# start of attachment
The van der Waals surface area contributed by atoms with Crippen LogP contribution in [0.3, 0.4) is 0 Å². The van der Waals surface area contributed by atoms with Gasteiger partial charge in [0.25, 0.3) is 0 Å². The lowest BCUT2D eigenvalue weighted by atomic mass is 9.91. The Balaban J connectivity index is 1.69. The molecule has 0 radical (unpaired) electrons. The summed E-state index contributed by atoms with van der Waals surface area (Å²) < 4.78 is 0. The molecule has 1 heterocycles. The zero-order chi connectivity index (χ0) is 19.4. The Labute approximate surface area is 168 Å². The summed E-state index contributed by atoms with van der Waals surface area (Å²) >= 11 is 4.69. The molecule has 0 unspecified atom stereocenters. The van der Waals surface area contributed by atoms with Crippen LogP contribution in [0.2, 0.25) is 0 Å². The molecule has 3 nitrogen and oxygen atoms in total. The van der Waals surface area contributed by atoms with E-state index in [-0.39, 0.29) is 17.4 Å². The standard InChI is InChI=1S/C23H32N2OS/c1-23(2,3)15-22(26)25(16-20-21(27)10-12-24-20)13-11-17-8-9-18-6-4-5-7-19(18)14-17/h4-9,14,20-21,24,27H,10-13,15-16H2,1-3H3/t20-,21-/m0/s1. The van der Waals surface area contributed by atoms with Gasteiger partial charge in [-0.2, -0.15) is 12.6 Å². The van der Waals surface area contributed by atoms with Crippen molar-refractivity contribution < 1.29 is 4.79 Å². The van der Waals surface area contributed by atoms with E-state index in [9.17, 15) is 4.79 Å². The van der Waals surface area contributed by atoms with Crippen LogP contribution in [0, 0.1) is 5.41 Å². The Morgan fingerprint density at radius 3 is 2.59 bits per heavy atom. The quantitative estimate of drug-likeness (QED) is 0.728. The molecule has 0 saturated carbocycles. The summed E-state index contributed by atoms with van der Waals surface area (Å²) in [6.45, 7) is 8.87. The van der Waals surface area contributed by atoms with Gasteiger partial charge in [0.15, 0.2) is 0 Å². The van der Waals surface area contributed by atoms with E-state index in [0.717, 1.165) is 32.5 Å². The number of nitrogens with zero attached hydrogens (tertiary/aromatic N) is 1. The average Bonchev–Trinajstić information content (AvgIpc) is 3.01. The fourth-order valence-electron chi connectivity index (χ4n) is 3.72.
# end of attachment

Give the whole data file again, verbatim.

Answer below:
The van der Waals surface area contributed by atoms with Crippen LogP contribution in [0.3, 0.4) is 0 Å². The van der Waals surface area contributed by atoms with Gasteiger partial charge in [0.25, 0.3) is 0 Å². The lowest BCUT2D eigenvalue weighted by atomic mass is 9.91. The Balaban J connectivity index is 1.69. The molecule has 0 radical (unpaired) electrons. The summed E-state index contributed by atoms with van der Waals surface area (Å²) < 4.78 is 0. The molecule has 1 heterocycles. The zero-order chi connectivity index (χ0) is 19.4. The Labute approximate surface area is 168 Å². The summed E-state index contributed by atoms with van der Waals surface area (Å²) >= 11 is 4.69. The molecule has 0 unspecified atom stereocenters. The van der Waals surface area contributed by atoms with Crippen LogP contribution in [0.2, 0.25) is 0 Å². The molecule has 3 nitrogen and oxygen atoms in total. The van der Waals surface area contributed by atoms with E-state index in [-0.39, 0.29) is 17.4 Å². The standard InChI is InChI=1S/C23H32N2OS/c1-23(2,3)15-22(26)25(16-20-21(27)10-12-24-20)13-11-17-8-9-18-6-4-5-7-19(18)14-17/h4-9,14,20-21,24,27H,10-13,15-16H2,1-3H3/t20-,21-/m0/s1. The van der Waals surface area contributed by atoms with Gasteiger partial charge in [-0.2, -0.15) is 12.6 Å². The van der Waals surface area contributed by atoms with Crippen molar-refractivity contribution < 1.29 is 4.79 Å². The van der Waals surface area contributed by atoms with E-state index in [9.17, 15) is 4.79 Å². The van der Waals surface area contributed by atoms with Crippen LogP contribution in [0, 0.1) is 5.41 Å². The Morgan fingerprint density at radius 3 is 2.59 bits per heavy atom. The quantitative estimate of drug-likeness (QED) is 0.728. The molecule has 0 saturated carbocycles. The summed E-state index contributed by atoms with van der Waals surface area (Å²) in [6.45, 7) is 8.87. The van der Waals surface area contributed by atoms with Gasteiger partial charge in [0.15, 0.2) is 0 Å². The van der Waals surface area contributed by atoms with E-state index in [0.717, 1.165) is 32.5 Å². The number of nitrogens with zero attached hydrogens (tertiary/aromatic N) is 1. The average Bonchev–Trinajstić information content (AvgIpc) is 3.01. The fourth-order valence-electron chi connectivity index (χ4n) is 3.72.